I could talk for, like, zillion differences I perceive on the transition, but the rebound of the snare is one of the biggest differences.

And I use what people on this forum told me would be the more "realistic" practice pad I could purchase: the Real Feel from HQ, the smaller one with a "metal box" below, to reproduce the sound of a snare.
 

mabhz

Senior Member
I got one of these, but it has a black colored head. It came in a bundle with Jojo Mayers DVD, about 3 years ago. Is it really that good? Never used it because its too big, it requires a snare below it and it produces too much noise and feel like you are hitting a block of wood, not a snare head.
 
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Anthony Amodeo

Guest
I got one of these, but it has a black colored head. It came in a bundle with Jojo Mayers DVD, about 3 years ago. Is it really that good? Never used it because its too big, it requires a snare below it and it produces too much noise and feel like you are hitting a block of wood, not a snare head.
I have the black one as well

yeah its a little loud but mine is not very hard

maybe detune the head a bit?
 

Pollyanna

Platinum Member
I having problems playing the toms because they are too far away!! I constantly hit the rims instead of the heads on the left rack tom.... (shame on me)
Lowering and changing the tilt on the first mounted tom should help with this.
 

mabhz

Senior Member
Lowering and changing the tilt on the first mounted tom should help with this.
Thanks! Im used to an eletronic kit (TD 6) where everything is close by. Im still adjusting to an acoustic kit, but i still feel unconfortable with it.

By the way: the Real Feel HQ pads are really the best ones???
Anyone have the same one as me, the one wth a "buzz box" on the back, to make it sound like snares, and gray rubber on top??
 

Arky

Platinum Member
Thanks! Im used to an eletronic kit (TD 6) where everything is close by. Im still adjusting to an acoustic kit, but i still feel unconfortable with it.
Don't forget it's up to you how close/distant you're setting the elements on your e-kit. I have a borrowed TD-9 (don't have a full real kit). At first I set everything quite close for easier playing, but this isn't doing any good if you want to get prepared for the a-kit. So I started to move things further away - still much closer than on an a-kit but a bit more realistic than before. Try to emulate the distances of an a-kit setup as closely as your e-kit allows.

(I still don't like meshheads... Don't get used to that boingy rebound feel, it's no benefit when playing on a real kit.)

By the way: the Real Feel HQ pads are really the best ones???
Why? Who said so? They're great, but so are a few other pads, too. Different players prefer different pads. Your best option is trying as many of them as you can so you'll know exactly how they feel. Plus you always have the option to put something on top of them to reduce (or kill) rebound. The more you're working on your hands the less you'll depend on rebound.

Anyone have the same one as me, the one wth a "buzz box" on the back, to make it sound like snares, and gray rubber on top??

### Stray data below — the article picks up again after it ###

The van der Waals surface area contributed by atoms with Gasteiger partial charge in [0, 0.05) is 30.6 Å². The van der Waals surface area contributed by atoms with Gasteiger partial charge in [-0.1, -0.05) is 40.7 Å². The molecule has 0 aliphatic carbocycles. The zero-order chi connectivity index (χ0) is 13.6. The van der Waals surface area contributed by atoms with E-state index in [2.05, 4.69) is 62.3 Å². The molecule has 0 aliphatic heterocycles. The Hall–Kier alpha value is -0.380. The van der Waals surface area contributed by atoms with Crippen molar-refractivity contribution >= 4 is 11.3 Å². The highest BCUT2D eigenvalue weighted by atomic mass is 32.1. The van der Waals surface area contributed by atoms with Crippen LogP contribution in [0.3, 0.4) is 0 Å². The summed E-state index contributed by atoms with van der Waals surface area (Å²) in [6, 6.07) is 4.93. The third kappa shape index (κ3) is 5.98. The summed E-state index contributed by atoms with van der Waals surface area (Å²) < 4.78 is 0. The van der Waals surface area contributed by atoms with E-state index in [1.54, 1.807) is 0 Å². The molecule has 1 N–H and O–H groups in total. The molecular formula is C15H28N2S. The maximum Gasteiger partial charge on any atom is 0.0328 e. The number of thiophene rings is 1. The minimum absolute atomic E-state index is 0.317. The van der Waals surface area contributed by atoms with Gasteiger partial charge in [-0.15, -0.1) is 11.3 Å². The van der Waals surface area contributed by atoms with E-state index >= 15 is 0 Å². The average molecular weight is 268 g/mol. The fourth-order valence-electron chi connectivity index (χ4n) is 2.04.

Yes, I have that "snare-y" one (my favourite pad, together with the Ludwig P4) and the bigger regular HQ pad also. I like them both (the bigger one is sitting permanently on my real snare, but usually I have a layer of cloth on top of it, to reduce the rebound a bit).

Are you going for more workout? Do try the Moongel pads, they have close to zero rebound (and are rather quiet - great for late evening practice). I have 2 Moongels to simulate toms, I'm putting them up next to my "snare" pad to practice transitions, but that's a weak substititute for playing on a real kit.
 
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Anthony Amodeo

Guest
By the way: the Real Feel HQ pads are really the best ones???
I wouldn't agree with this

althoughI do love the old ones with the white gum rubber ......not a fan of the gray surface

in my opinion there are many pads better than the HQ pads...which I believe have been taken over by Evans

Vater makes a nice 2 sided pad...I love the harder black side...feels great

Ahead makes a great 2 sided pad that is probably my favorite pad right now...the gray side is perfect....not too much rebound and feels awesome

Offworld makes a lot of great pads....the Invader is great but I love the Outlander...awesome pad

P4

Prologix red storm and blue lightening

Vic Firth stock and slim pad

I think all of these are better than the new Evans/HQ pads

but the old ones from before they went to the gray surface will rival any practice pad in my opinion
 

Odd-Arne Oseberg

Platinum Member
I've been only about 2,5 years so far. This used to be an issue in the beginning, but these days it's no issue at all. You should be able to play comfortably on any surface.
 
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Anthony Amodeo

Guest
I've been only about 2,5 years so far. This used to be an issue in the beginning, but these days it's no issue at all. You should be able to play comfortably on any surface.
absolutely

and if you can't...you have a technique issue and are relying on a surface

a very common error